Driven by a scarcity of literature on the issue, this study investigates corporate incentives for external carbon emissions assurance. Our sample comprises 5,184 firm-year observations across 44 countries between 2010 and 2014. The descriptive result suggests that 66 percent of the sample firms received assurance and the number of firms that adopted carbon assurance increased during the period investigated. We find that firms exposed to higher carbon risks are more likely to voluntarily seek carbon assurance. Moreover, firms that had adopted carbon reduction initiatives, with an environmental committee, with carbon reduction incentives, or with higher carbon disclosure scores tend to obtain assurance. Our study is based on a number of corporate social responsibility theories; namely, legitimacy, signaling, information asymmetry, and institutional theory. This study contributes to the literature by empirically testing the validity and applicability of these theories in the emerging field of nonfinancial assurance services.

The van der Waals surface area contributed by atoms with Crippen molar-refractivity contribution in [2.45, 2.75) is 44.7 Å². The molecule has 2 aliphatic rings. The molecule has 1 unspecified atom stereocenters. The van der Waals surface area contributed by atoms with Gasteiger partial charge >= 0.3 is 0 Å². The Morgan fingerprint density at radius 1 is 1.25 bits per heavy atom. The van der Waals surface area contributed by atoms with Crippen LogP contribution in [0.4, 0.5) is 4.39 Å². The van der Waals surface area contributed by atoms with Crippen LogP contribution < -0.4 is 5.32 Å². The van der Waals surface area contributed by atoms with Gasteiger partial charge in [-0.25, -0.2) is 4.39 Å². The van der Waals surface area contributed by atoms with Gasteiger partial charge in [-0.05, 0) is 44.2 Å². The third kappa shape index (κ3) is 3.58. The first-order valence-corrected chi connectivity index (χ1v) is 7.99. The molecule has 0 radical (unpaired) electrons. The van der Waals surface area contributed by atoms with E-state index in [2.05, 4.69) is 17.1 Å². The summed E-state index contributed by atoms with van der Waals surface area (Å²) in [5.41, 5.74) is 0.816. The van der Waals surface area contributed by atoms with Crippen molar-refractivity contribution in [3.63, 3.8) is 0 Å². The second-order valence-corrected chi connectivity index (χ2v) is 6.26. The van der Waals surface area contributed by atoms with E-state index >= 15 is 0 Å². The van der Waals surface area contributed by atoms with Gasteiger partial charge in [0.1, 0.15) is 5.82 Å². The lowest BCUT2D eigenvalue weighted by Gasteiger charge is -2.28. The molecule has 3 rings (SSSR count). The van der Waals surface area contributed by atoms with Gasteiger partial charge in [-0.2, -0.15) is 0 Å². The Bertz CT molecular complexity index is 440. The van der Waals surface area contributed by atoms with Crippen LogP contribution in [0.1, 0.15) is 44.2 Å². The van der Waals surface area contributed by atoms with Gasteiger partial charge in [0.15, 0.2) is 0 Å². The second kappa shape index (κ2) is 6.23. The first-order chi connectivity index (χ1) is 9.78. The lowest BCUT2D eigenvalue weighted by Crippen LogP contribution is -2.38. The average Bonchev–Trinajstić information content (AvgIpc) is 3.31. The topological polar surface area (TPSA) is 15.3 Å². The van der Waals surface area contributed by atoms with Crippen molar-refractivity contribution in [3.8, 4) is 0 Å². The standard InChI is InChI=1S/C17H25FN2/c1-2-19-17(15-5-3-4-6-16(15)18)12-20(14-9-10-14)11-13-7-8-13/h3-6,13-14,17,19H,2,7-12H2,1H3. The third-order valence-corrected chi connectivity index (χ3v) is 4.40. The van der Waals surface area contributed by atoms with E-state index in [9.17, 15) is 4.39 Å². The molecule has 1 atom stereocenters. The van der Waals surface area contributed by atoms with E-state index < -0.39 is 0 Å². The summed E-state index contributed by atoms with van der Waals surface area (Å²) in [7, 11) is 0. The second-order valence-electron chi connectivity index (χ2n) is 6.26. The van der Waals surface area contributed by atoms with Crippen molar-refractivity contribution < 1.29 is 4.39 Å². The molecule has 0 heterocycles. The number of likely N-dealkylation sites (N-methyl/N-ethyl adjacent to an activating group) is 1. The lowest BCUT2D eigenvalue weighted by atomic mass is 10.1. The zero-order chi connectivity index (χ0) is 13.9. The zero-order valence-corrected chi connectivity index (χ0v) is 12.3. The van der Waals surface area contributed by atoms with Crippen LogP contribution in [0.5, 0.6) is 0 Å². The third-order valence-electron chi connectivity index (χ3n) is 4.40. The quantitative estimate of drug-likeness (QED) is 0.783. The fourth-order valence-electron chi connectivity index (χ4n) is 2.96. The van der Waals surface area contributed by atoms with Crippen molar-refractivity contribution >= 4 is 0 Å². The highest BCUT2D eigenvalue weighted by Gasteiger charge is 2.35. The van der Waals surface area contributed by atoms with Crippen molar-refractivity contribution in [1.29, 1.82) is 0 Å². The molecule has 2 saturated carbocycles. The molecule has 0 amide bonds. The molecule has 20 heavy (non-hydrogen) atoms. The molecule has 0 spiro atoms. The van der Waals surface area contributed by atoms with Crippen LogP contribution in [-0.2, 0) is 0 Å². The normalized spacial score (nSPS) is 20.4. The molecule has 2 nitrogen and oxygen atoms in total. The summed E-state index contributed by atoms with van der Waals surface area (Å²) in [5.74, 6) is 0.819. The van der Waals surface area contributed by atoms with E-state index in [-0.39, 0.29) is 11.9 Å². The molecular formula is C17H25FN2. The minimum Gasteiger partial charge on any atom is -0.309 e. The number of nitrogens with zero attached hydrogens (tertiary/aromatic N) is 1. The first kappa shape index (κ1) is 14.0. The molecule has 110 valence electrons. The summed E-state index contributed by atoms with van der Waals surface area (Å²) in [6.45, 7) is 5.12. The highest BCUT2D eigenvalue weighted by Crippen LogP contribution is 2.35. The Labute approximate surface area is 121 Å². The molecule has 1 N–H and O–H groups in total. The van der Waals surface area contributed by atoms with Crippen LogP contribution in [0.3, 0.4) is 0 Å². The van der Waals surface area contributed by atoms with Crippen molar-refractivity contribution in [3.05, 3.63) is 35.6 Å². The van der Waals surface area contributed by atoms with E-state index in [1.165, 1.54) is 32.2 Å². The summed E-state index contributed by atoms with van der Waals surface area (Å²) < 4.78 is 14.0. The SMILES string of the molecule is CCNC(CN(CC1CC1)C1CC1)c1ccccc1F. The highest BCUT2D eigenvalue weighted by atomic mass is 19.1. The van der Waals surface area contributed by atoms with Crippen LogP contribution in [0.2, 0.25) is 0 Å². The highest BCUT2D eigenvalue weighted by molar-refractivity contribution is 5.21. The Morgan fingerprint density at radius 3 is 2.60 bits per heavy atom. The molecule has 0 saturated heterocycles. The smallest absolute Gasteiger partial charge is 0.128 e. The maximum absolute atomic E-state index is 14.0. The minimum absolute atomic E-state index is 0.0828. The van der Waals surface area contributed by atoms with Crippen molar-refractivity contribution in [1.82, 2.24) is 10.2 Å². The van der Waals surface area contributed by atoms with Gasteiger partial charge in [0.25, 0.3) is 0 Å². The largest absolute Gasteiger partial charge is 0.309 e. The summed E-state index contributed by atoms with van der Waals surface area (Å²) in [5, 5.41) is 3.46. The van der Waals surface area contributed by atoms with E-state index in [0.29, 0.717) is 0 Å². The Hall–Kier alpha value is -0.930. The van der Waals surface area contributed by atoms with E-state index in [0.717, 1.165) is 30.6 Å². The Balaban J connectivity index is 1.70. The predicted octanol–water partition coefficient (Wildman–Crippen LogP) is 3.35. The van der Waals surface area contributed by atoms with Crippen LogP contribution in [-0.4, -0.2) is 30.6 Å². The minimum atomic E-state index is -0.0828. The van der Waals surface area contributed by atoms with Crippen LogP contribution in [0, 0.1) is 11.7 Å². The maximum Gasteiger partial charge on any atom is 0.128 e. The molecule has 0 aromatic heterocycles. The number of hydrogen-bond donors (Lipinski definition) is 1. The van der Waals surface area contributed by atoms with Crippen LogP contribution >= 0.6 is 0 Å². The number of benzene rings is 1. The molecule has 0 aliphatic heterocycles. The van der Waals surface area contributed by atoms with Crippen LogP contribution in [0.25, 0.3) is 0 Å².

JEL Classifications: M42; Q54; Q56.

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